Researchers say that two organochlorine pesticides lingering in the environment are associated with an increased risk of endometriosis.
In spite of being restricted or banned in the U.S. for several decades, two organochlorine pesticides continue to affect the health of younger women.
Researchers from the Fred Hutchinson Cancer Research Center and the University of Washington found that women exposed to these pesticides were more likely to have endometriosis. This painful condition occurs when the tissue lining the uterus grows outside the organ, and it affects more than five million American women.
In a new study, published today in the journal Environmental Health Perspectives, higher blood levels of either beta-hexachlorocyclohexane or mirex increased the risk of endometriosis by 30 to 70 percent in women ages 18 to 49.
Even though these pesticides were last used in the 1970s, it can take years for them to fully break down in the environment, which is why researchers continue to study their effects.
“Persistent environmental chemicals, even those used in the past, may affect the health of the current generation of reproductive age women,” says Kristen Upson, Ph.D., the lead study author and a postdoctoral fellow at the Epidemiology Branch of the National Institute of Environmental Health Sciences (NIEHS).
Previous research on the connection between endometriosis and these pesticides showed mixed results. However, the larger size of the current study—and the inclusion of women from the general population—allowed the researchers to better evaluate the dangers of these chemicals.
“Our findings for beta-hexachlorocyclohexane are similar to that of the prior, smaller population-based study of endometriosis,” says Upson. “The consistency of findings across population-based studies lends further support to the association between beta-hexachlorcyclohexane and endometriosis.”
In the current study, the other pesticide, mirex, showed up less frequently in women’s blood. This, the researchers write, makes it “unlikely to be a major contributor to endometriosis incidence” in the women in the study.
Other studies have found that organochlorine pesticides act similarly to the female hormone estrogen—a driving force behind endometriosis—further reinforcing the study results.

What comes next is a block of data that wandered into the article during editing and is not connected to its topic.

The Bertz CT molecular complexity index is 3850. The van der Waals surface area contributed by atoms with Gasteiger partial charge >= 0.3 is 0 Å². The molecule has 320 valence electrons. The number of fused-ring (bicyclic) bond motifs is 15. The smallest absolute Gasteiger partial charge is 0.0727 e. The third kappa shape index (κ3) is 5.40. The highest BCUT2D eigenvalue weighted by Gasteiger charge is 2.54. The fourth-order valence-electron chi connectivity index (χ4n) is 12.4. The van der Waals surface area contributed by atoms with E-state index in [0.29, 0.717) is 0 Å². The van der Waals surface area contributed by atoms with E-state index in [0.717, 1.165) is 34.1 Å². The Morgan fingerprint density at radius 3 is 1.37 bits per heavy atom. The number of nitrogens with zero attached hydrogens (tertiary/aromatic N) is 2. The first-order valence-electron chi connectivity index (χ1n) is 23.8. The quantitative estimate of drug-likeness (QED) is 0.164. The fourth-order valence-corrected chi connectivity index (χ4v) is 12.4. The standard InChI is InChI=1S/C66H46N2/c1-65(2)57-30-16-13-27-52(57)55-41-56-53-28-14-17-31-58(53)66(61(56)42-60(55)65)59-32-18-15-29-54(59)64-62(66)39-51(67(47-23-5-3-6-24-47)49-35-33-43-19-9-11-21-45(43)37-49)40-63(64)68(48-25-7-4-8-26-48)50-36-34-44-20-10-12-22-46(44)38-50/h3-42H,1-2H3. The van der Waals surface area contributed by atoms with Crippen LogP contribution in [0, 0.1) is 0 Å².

“Organochlorine pesticides have generally demonstrated estrogenic properties in [laboratory] studies and adverse reproductive effects in limited laboratory animal studies,” says Upson, “altering the function of the uterus, ovaries, and the body’s hormone production.”
Endometriosis occurs when the tissue that lines the uterus—or womb—grows in other places, such as the ovaries, fallopian tubes, or the lining of the pelvic cavity.
Women with endometriosis can experience chronic pain in the lower back and pelvis, very painful menstrual cramps, and infertility.
Reducing the risk of exposure to other chemicals—such as BPA, which is found in certain plastics—is often as simple as not using products that contain it. But because organochlorine pesticides are so widespread in the environment, avoiding them is much more difficult.
“There are certain foods, like dairy products,” says Caroline Cox, research director for the Center for Environmental Health, “where even though we haven’t used these chemicals in a pretty long time, they’re still the most commonly detected thing in that particular food.”
Organochlorine pesticides are chemically similar to fats, so they tend to accumulate in high-fat foods, especially animal products. Changing your diet, then, is one of the best ways to avoid them.
“The most common advice is to trim the fatty parts of meat off before you eat it,” says Cox. “As far as milk, you can switch to low-fat or non-fat products, rather than using the full-fat version.”
Because animal products tend to have higher levels of organochlorine pesticides, switching to a vegetarian diet can also reduce your exposure to these chemicals. If that’s too extreme, says Cox, you can try skipping meat once a week, such as on “Meatless Monday.”